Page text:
Jodi Picoult & Jennifer Finney Boylan
Olivia McAfee knows what it feels like to start over. Her picture-perfect life—living in Boston, married to a brilliant cardiothoracic surgeon, raising their beautiful son, Asher—was upended when her husband revealed a darker side. She never imagined that she would end up back in her sleepy New Hampshire hometown, living in the house she grew up in and taking over her father’s beekeeping business. Lily Campanello is familiar with do-overs, too. When she and her mom relocate to Adams, New Hampshire, for her final year of high school, they both hope it will be a fresh start.
And for just a short while, these new beginnings are exactly what Olivia and Lily need. Their paths cross when Asher falls for the new girl in school, and Lily can’t help but fall for him, too. Then one day, Olivia receives a phone call: Lily is dead, and Asher is being questioned by the police. Olivia is adamant that her son is innocent. But she would be lying if she didn’t acknowledge the flashes of his father’s temper in Ash, and as the case against him unfolds, she realizes he’s hidden more than he’s shared with her.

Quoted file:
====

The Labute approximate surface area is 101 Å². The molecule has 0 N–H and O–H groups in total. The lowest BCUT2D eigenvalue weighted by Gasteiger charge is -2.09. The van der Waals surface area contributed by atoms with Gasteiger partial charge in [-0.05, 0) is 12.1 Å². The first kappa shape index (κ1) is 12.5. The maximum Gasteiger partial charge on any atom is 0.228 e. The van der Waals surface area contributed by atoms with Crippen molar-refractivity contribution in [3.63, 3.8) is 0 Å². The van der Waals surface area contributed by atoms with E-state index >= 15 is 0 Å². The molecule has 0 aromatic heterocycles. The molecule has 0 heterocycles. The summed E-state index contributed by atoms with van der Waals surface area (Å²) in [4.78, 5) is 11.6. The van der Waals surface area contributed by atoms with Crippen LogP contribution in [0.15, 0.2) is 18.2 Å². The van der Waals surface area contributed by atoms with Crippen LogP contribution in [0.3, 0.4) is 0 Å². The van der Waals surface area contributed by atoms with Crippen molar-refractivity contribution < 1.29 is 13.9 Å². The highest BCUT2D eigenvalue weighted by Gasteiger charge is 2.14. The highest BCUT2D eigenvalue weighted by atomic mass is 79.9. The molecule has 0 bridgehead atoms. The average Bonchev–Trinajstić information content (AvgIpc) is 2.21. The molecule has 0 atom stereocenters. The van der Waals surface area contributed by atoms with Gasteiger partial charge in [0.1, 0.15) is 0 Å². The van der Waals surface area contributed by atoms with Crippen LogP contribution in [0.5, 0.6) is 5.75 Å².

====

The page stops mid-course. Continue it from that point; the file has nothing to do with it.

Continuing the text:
Signal Fires opens on a summer night in 1985. Three teenagers have been drinking. One of them gets behind the wheel of a car, and, in an instant, everything on Division Street changes. Each of their lives, and that of Ben Wilf, a young doctor who arrives on the scene, is shattered. For the Wilf family, the circumstances of that fatal accident will become the deepest kind of secret, one so dangerous it can never be spoken.
By the time the Shenkmans move in across the street—a young couple expecting a baby boy—the accident has become a distant memory. But when Waldo, the Shenkmans’ brilliant but lonely son, befriends Dr. Wilf, now retired and struggling with his wife’s decline, the lives of the two families become entwined, and past events come hurtling back to Division Street in ways no one could ever have foreseen.
Confessions of the Other Sister
They were two sisters with nothing in common but their parents.
Frances Turner has a confession to make: her sister, Crosby, who has built her life on good luck and good looks, drives her crazy. The woman wakes up in the morning with perfect hair. Men flock to her. And she somehow managed to jump out of the frying pan and into fame, writing a blockbuster novel—and making a zillion bucks—without even trying. And Frances, who has followed every rule, is stuck in pause.
Crosby Turner has a confession as well: Frances locks herself in a miserable little box and Crosby can’t understand it. With her fear of the unknown and her “Franic Attacks,” her sister is a small-time actress with big-time dreams—and talent—but playing by the rules gets her nowhere. Heck, the closest Frannie gets to famous is as a caterer to the stars. Why can’t she break loose and climb out of her rut?